Objective: The purpose of this study was to gain an understanding of the transition-to-practice experience of second-degree prelicensure master's graduates.
Background: Second-degree graduates are increasingly joining the nursing workforce. Scant empirical literature exists regarding this group.
Methods: Using a qualitative design, second-degree prelicensure master's graduates were interviewed 3 times through a 10-month period regarding their transition to practice.
Results: Participants chose nursing positions based on their perceived ability to grow. Two strengths of the participants included their ability to think critically and to establish relationships. Participants expressed typical novice nurse concerns. Residency and intern programs enhanced their transition to practice. Participants perceived their interactions with the health team as positive, and graduates urged administrators to use their knowledge gained from previous degrees.
Conclusions: Findings enhance understanding of how second-degree prelicensure master's graduates transition to practice. Understanding their transition is imperative if these graduates are to be recruited and used at their fullest potential. Such insights can also help nurse administrators better support these new hires during the transition process.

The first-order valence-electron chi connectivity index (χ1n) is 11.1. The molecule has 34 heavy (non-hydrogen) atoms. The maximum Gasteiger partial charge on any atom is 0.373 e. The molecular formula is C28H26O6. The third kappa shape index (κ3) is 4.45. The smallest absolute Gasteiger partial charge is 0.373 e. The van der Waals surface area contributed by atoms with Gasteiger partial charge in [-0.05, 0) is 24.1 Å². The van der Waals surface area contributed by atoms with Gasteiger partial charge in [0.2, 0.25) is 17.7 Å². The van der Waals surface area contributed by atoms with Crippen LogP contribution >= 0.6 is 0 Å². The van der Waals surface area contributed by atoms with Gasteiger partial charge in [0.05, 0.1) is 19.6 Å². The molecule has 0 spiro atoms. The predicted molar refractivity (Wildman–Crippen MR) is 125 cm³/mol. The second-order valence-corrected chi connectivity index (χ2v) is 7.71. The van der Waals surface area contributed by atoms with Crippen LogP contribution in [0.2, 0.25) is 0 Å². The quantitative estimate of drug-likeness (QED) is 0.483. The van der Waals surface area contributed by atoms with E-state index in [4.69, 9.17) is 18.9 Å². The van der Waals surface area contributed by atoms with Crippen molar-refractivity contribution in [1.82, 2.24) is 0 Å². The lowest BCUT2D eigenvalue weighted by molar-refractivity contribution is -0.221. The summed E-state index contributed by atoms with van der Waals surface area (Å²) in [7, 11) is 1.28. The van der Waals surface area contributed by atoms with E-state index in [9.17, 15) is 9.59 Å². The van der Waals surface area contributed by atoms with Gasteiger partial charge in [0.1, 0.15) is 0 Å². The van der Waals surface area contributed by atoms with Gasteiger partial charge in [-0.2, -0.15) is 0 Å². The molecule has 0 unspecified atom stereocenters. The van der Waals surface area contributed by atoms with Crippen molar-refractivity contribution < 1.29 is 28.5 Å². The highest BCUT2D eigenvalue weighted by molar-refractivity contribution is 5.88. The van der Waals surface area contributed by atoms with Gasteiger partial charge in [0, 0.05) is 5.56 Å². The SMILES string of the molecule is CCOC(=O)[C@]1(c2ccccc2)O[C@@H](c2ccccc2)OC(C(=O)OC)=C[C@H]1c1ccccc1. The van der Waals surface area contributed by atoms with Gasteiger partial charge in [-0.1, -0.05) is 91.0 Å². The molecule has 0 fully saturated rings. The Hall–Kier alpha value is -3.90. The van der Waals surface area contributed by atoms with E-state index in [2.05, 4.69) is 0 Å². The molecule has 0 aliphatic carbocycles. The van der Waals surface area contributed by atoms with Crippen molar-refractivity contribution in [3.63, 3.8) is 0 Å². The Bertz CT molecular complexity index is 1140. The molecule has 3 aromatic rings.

Authors' Affiliations: Associate Professor (Dr Moore), Assistant Professor (Dr Kelly), Professor (Dr Schmidt), Faculty (Ms Reynolds), School of Nursing, Xavier University, Cincinnati; Professor Emeritus (Dr Miller), College of Nursing, University of Cincinnati, Ohio.
Corresponding author: Dr Moore, Xavier University, School of Nursing, 3800 Victory Parkway, Cincinnati, OH 45207-7351 (firstname.lastname@example.org).
Funding: This project was supported in part by funds from the Division of Nursing, Bureau of Health Professions, Health Resources and Services Administration, Department of Health and Human Services, under grant D65HP05249, Nurse Education Practice and Retention: Career Ladder ($1,109, 911). The content and conclusions are those of the authors and should not be construed as the official position or policy of, nor should any endorsements be inferred by the funding agencies. This project was also supported by the Helene Fuld Foundation Trust through Duke University School of Nursing.